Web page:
The United States and other industrialised nations have not requested a second release of emergency oil supplies, the head of the International Energy Agency said on Thursday, hours before a decision is due to be made.
IEA members agreed to release 60 million barrels in emergency stockpiles last month, only the third release in the agency's history, as concern grew in consumer countries that high oil prices were hurting a fragile global economy.
Oil prices fell after the release but have since moved higher, raising the possibility the IEA would boost world supplies of oil once again.
"No country asked me to release additional barrels," the IEA's executive director, Nobuo Tanaka, told Reuters in an interview. "We will decide probably in a matter of hours."
A decision to release stocks has to be backed by a unanimous decision of the IEA's 28 members, who include the United States, Germany, France, Britain and Japan.
Oil prices fell more than 10% in the days after the IEA shocked world markets by announcing the emergency release of supplies on June 23.
The day before that decision Brent crude was trading around $114 a barrel. On Thursday it was changing hands at $117.58.
Tanaka said oil market fundamentals were tightening despite the release of the stockpiles, which he said were moving to market at the rate of about 600,000 barrels per day (bpd).
"We have to monitor the situation very carefully," Tanaka said. "We know the market has been tightening as we had predicted."
The agency would be flexible and would be ready to act and release more oil if necessary, Tanaka said. IEA members hold more than 4 billion barrels of oil in stock, of which nearly 1.6 billion barrels are held for emergency purposes only.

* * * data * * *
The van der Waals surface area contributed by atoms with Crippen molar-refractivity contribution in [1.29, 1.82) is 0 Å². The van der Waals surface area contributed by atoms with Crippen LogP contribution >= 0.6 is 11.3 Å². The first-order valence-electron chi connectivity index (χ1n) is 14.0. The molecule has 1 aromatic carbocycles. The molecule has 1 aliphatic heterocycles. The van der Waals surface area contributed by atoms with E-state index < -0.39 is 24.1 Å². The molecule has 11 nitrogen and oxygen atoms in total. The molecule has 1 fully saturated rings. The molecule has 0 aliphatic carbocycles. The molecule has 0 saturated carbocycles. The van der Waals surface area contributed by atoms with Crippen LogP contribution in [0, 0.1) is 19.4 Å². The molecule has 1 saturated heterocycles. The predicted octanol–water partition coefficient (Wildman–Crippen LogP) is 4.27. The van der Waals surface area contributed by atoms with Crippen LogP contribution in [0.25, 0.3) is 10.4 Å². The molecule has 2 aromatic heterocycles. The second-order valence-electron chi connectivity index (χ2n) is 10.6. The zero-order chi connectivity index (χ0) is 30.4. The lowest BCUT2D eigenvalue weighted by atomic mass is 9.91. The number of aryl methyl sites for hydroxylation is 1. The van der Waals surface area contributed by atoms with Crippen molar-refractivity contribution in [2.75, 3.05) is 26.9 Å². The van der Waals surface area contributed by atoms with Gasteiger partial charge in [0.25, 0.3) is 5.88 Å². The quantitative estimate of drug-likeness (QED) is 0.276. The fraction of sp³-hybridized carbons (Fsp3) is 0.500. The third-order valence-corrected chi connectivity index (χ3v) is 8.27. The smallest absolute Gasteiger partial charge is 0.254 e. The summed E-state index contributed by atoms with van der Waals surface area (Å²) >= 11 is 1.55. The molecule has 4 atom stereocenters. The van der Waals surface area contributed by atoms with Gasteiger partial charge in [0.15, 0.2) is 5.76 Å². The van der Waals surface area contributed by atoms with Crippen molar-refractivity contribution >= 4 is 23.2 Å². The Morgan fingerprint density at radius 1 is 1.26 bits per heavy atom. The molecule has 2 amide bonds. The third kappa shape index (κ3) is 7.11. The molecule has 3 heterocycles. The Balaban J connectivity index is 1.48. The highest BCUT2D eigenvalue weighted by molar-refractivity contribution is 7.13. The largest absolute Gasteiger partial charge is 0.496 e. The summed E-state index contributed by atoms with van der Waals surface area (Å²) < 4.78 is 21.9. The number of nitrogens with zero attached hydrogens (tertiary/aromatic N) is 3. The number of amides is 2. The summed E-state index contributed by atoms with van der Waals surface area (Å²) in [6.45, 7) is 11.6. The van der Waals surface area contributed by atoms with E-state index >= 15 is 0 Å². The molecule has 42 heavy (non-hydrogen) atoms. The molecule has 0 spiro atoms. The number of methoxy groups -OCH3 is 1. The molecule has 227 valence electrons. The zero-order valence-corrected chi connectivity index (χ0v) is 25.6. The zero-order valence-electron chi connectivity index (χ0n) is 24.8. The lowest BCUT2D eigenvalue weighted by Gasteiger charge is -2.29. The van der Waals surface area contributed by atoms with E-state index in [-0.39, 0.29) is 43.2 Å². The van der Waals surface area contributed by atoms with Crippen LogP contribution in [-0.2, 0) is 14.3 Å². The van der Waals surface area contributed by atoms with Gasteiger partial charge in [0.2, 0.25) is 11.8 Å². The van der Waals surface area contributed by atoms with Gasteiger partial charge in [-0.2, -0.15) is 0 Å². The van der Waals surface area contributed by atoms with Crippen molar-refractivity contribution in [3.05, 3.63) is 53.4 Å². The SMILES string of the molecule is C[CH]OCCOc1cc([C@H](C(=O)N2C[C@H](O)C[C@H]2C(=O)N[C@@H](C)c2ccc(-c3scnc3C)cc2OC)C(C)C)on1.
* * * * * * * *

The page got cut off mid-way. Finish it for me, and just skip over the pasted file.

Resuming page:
The IEA said in June the release of reserves would cover the gap in supply resulting from the conflict in OPEC-member Libya. The IEA had planned to release the stocks at a rate of around 2 million barrels per day (bpd).
Tanaka though said that since around 600,000 bpd was reaching markets, the drawdown would probably continue in August.
The IEA estimated demand for OPEC crude in the third quarter would exceed the producer group's June supply by 1.3 million bpd. So IEA strategic reserves would fill about half the gap through August.
Critics of the June decision said at the time the move could aggravate consumer relations with OPEC, which produces around 29 million bpd, or about a third of global needs.
US Republicans said the release of stocks was an ill-timed misuse of emergency supplies when oil prices were already 20% below their peak.
Tanaka defended the IEA decision. He suggested the action had alleviated price pressures on light crude, similar to the type of oil produced by Libya, because its price differentials had come down compared with heavier crude.
"Downstream refining margins are definitely improving," he said. "So we think we are successfully impacting the market by the release. We could say that prices could have been higher, much higher, if we hadn't made any strategic release of stocks."
The release of emergency stocks in June coincided with policymaker concerns that high oil prices would choke off the world's fragile recovery from the global financial crisis.
US President Barack Obama was under pressure domestically as retail gasoline prices climbed to $4 a gallon. OPEC refused to increase supplies to assuage consumer concerns at a meeting in June.
Having failed to convince fellow members of the producer group of the need for more supplies, Saudi Arabia, OPEC's biggest producer by far, increased its exports unilaterally.
Tanaka said the kingdom was expected to increase its output to as much as 10 million barrels per day in July. That would be around 200,000 bpd higher than June's output, he said.
A Reuters survey of OPEC output estimated Saudi Arabia's output in June at 9.4 million bpd and OPEC's total production at 29.45 million bpd.
Before June, the last emergency release of supplies by the IEA was in 2005 when Hurricane Katrina devastated oil infrastructure in the US Gulf of Mexico.
The only other release in the 37-year history of the IEA was at the time of the first Gulf War.
Sources had said that Germany and Italy were expected to oppose any further IEA emergency oil reserve release because they were not much in favour of the decision in June.
The agency, part of the Paris-based OECD, was formed in response to the 1973/74 oil crisis and promotes energy diversity and efficiency.